San Antonio Is A Lab For School Choice
January 21, 1999
More than 13,000 low-income students are being educated at private schools thanks to privately-funded scholarship programs led by CEO America. Educators are closely monitoring the progress of the students -- particularly those who live in the Edgewood Independent School District in San Antonio. Math and reading scores for public-school attendees there are well below state averages.
- The Edgewood experiment is unique in that it is the only one that targets a single school district and offers a scholarship to every family living in its borders.
- Thus, the results of test scores of public and private school students should be easier to compare.
- So far, 700 pupils out of the 14,000 students in the Edgewood District have migrated to private institutions -- many of which have religious affiliations.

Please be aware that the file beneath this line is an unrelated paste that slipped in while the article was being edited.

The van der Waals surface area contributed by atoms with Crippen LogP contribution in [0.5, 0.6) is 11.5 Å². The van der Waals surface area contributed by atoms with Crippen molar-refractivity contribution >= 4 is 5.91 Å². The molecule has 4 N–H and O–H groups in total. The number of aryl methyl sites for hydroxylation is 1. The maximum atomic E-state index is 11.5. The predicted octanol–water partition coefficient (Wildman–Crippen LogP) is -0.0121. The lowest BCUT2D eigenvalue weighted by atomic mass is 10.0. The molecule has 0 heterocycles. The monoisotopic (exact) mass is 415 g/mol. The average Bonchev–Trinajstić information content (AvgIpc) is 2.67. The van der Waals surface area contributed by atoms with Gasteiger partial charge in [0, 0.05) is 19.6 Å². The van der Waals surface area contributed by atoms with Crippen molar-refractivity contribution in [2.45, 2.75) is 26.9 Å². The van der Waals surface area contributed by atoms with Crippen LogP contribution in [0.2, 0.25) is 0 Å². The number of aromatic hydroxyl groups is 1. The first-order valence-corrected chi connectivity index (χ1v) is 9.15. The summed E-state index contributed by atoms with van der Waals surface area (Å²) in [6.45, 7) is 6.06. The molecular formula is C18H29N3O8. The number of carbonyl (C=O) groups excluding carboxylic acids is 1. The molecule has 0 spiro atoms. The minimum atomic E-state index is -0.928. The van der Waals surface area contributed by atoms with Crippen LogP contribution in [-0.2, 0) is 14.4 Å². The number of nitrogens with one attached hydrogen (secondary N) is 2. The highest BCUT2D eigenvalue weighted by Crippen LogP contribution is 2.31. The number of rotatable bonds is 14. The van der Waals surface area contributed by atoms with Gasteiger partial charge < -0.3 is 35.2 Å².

- Observers say the competition has been a wake-up call to public school administrators who have put reforms in motion and improved a number of schools.
Privately-funded scholarships have an advantage over publicly- funded ones in that the programs are not subject to legal challenges on church-state grounds.
The private-voucher movement was launched in Indianapolis by Golden Rule Insurance Company seven years ago. Local business owners in San Antonio are financing the Edgewood scholarships through CEO San Antonio with pledges of as much as $50 million over a ten-year period.
Source: Laura M. Litvan, "A School Voucher Test Case?" Investor's Business Daily, January 21, 1999.
Browse more articles on Education Issues